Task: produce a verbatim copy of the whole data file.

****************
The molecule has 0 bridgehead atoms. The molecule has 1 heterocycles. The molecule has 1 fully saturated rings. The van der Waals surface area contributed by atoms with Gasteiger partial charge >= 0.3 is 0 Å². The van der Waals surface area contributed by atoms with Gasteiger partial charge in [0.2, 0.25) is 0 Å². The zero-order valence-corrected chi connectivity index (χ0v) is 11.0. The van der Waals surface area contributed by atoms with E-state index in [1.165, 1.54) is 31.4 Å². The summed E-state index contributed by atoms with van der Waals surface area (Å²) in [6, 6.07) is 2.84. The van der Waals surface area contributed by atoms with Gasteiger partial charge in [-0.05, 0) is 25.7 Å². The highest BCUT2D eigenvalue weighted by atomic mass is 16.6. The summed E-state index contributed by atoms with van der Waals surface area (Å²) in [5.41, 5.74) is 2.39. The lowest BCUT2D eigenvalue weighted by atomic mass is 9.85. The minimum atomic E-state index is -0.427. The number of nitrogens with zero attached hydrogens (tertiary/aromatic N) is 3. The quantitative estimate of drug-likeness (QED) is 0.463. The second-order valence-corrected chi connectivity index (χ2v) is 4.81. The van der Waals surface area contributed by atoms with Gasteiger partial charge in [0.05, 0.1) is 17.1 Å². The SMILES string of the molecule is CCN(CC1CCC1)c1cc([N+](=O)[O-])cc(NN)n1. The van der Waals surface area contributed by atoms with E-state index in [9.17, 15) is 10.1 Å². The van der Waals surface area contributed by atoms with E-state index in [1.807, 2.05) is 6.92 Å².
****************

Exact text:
The molecule has 0 bridgehead atoms. The molecule has 1 heterocycles. The molecule has 1 fully saturated rings. The van der Waals surface area contributed by atoms with Gasteiger partial charge >= 0.3 is 0 Å². The van der Waals surface area contributed by atoms with Gasteiger partial charge in [0.2, 0.25) is 0 Å². The zero-order valence-corrected chi connectivity index (χ0v) is 11.0. The van der Waals surface area contributed by atoms with E-state index in [1.165, 1.54) is 31.4 Å². The summed E-state index contributed by atoms with van der Waals surface area (Å²) in [6, 6.07) is 2.84. The van der Waals surface area contributed by atoms with Gasteiger partial charge in [-0.05, 0) is 25.7 Å². The highest BCUT2D eigenvalue weighted by atomic mass is 16.6. The summed E-state index contributed by atoms with van der Waals surface area (Å²) in [5.41, 5.74) is 2.39. The lowest BCUT2D eigenvalue weighted by atomic mass is 9.85. The minimum atomic E-state index is -0.427. The number of nitrogens with zero attached hydrogens (tertiary/aromatic N) is 3. The quantitative estimate of drug-likeness (QED) is 0.463. The second-order valence-corrected chi connectivity index (χ2v) is 4.81. The van der Waals surface area contributed by atoms with Gasteiger partial charge in [0.05, 0.1) is 17.1 Å². The SMILES string of the molecule is CCN(CC1CCC1)c1cc([N+](=O)[O-])cc(NN)n1. The van der Waals surface area contributed by atoms with E-state index in [9.17, 15) is 10.1 Å². The van der Waals surface area contributed by atoms with E-state index in [1.807, 2.05) is 6.92 Å².